Bennington Co. Homeowners Have Window For Lower-Cost Insurance As Flood-Risk Maps Are Redrawn

Sep 7, 2015

Four years after Tropical Storm Irene devastated central and southern Vermont, federal officials have identified nearly 900 properties in Bennington County as being in high-risk areas for future floods.

Property owners now have a three-month window to buy flood insurance before the cost of coverage will increase.

Flood hazard zones in Bennington County have been under review by federal and state officials and new maps showing areas now identified as high-risk are ready to be rolled out and take effect in December.

At recent meetings, the Federal Emergency Management Agency (FEMA) and the state briefed property owners on whether they should acquire or update a flood insurance policy.

John Cullinan of Sunderland has property that was previously determined to be in a flood hazard area. But he's taking issue with that assessment.

"I say no, FEMA says yes. So it's a matter of discussion and going through the technological assays that they have,” Cullinan said.

“They have better maps coming out... at that point it can be addressed whether I am or not (in a flood hazard area). And of course many other people are impacted in that same manner," he added.

Property owners are encouraged update their flood insurance while they are still designated "low-risk."
Credit Andrew McKeever / VPR

The state and federal experts set up their laptops and reviewed maps with interested property owners. For those now considered to be in the newly drawn high risk flood hazard zones around the county, there's a window of opportunity to acquire flood hazard insurance at reduced rates up until Dec. 2.

Ned Swanberg is mapping and planning coordinator for Agency of Natural Resources rivers program. He says flood insurance is required if you live in a higher risk area and you carry a mortgage on the property.

"The key thing we're trying to get across today is to reach people in a building that until now have been shown to be of low risk and the new maps coming out in December show them to be at a higher risk,” he said. “These people have a chance to get flood insurance under the old low-risk rate."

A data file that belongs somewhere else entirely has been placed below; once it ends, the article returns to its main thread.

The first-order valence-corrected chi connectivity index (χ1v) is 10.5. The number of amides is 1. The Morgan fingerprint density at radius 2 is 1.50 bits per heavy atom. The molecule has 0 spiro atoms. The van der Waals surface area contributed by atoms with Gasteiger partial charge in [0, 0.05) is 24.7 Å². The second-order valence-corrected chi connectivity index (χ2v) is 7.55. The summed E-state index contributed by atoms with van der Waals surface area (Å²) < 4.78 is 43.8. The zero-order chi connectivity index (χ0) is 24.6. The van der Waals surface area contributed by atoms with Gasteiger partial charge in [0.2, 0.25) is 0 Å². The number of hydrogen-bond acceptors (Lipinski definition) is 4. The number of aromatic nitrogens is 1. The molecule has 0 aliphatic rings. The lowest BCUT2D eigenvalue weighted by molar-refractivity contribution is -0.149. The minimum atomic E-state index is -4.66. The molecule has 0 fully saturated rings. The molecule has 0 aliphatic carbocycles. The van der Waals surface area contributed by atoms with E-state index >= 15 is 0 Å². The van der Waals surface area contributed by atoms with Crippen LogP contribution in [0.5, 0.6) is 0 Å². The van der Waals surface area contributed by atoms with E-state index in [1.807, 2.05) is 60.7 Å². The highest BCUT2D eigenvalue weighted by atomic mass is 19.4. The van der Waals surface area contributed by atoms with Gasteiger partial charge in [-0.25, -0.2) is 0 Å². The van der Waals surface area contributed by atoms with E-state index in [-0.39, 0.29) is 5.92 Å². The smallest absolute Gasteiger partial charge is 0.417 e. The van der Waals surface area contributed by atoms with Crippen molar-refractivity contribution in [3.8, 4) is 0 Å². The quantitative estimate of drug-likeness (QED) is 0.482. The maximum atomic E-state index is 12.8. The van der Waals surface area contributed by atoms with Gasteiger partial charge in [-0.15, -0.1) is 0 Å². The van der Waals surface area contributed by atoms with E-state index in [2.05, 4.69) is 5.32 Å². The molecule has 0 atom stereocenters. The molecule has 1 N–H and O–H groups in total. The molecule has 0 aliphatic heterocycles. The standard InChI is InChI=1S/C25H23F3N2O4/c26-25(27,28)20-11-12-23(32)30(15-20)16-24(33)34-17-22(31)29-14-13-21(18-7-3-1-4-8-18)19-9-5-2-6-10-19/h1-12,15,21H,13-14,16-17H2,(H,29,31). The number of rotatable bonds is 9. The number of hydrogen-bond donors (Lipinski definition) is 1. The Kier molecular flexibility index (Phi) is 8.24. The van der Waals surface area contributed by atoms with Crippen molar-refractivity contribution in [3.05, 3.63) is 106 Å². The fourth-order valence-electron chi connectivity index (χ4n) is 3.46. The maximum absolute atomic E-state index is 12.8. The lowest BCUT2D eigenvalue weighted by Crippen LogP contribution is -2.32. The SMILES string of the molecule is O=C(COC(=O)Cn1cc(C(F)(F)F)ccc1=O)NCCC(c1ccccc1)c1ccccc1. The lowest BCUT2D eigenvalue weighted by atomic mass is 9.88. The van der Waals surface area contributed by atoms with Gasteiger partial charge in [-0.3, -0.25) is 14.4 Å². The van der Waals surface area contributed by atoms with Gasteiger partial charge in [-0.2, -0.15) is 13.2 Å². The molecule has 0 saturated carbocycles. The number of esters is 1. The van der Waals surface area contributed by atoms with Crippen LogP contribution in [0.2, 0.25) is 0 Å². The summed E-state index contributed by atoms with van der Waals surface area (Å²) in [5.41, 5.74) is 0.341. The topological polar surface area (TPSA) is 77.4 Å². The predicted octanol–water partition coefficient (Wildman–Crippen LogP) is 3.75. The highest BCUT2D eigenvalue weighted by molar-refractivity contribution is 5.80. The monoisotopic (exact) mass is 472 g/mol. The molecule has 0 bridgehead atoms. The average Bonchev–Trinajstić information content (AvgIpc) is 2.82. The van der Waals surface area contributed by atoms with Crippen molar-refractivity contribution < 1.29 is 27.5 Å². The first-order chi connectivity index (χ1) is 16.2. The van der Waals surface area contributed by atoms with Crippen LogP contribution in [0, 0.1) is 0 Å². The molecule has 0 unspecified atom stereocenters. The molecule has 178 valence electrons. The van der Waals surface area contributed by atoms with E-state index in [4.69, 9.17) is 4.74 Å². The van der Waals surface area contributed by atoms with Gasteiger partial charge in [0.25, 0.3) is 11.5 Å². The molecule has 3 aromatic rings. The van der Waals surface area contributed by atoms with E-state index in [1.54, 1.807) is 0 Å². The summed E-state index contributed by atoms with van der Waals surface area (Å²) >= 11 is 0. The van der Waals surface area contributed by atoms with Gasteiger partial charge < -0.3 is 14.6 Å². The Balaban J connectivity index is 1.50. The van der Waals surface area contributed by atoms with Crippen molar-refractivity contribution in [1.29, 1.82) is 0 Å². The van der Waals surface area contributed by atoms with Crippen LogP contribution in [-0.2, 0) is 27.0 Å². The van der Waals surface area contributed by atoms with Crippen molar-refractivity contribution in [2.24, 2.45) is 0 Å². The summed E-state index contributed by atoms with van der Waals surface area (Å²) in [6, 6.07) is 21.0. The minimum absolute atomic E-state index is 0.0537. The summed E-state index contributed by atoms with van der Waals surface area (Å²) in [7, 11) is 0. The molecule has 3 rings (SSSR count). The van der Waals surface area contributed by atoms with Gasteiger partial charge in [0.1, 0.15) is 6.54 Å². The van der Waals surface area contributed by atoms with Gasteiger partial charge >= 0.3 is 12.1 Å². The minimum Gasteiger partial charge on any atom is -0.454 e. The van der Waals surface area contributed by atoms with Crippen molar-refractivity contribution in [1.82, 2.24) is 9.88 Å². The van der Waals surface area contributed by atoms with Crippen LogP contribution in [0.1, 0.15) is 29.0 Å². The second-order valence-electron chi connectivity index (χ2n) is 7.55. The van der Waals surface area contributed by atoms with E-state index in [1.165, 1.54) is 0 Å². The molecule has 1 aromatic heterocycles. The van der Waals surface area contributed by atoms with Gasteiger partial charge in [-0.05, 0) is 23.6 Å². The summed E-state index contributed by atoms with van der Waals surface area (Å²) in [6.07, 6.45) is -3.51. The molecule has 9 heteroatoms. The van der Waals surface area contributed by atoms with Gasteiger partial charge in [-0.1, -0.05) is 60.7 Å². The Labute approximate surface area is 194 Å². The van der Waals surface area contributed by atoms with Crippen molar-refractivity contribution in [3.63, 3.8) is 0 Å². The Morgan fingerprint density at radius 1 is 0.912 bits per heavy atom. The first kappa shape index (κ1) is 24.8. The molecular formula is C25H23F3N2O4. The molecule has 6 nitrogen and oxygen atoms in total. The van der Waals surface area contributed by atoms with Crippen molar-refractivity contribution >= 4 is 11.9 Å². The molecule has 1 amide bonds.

"People in a building that until now have been shown to be of low (flood) risk and the new maps coming out in December show them to be at a higher risk... have a chance to get flood insurance under the old low-risk rate." - Ned Swanberg, Agency of Natural Resources

Property owners will get a break on the price and in effect have their properties "grandfathered" for insurance purposes. But Craig Powers of the Shaw Insurance company in Manchester says they need to act quickly.

“There are tremendous amounts of regulations and rules that go along with obtaining flood insurance coverage and maintaining flood insurance coverage, and those rules change all the time," Powers said. And as those rules change, he said, policyholders can be subject to "huge" premium increases.

Powers urged people to update their policies now.

"Homeowners can slow the premium increases over the next five to six years by purchasing flood insurance before the flood zone maps change. However time is running out,” he said.

Homes built before 1974 — when the federal flood mapping began — may qualify for federally subsidized rates if they were constructed before they were considered to be in a high risk flood zone.

All told, nearly 900 properties in Bennington county have been identified as being in a high-risk area, a net increase of about 100 more than were on earlier maps. Officials say the change can't be attributed to new data from Irene since the revisions were underway before the 2011 storm.

The new flood zone maps are available for viewing at tinyurl.com/floodreadyatlas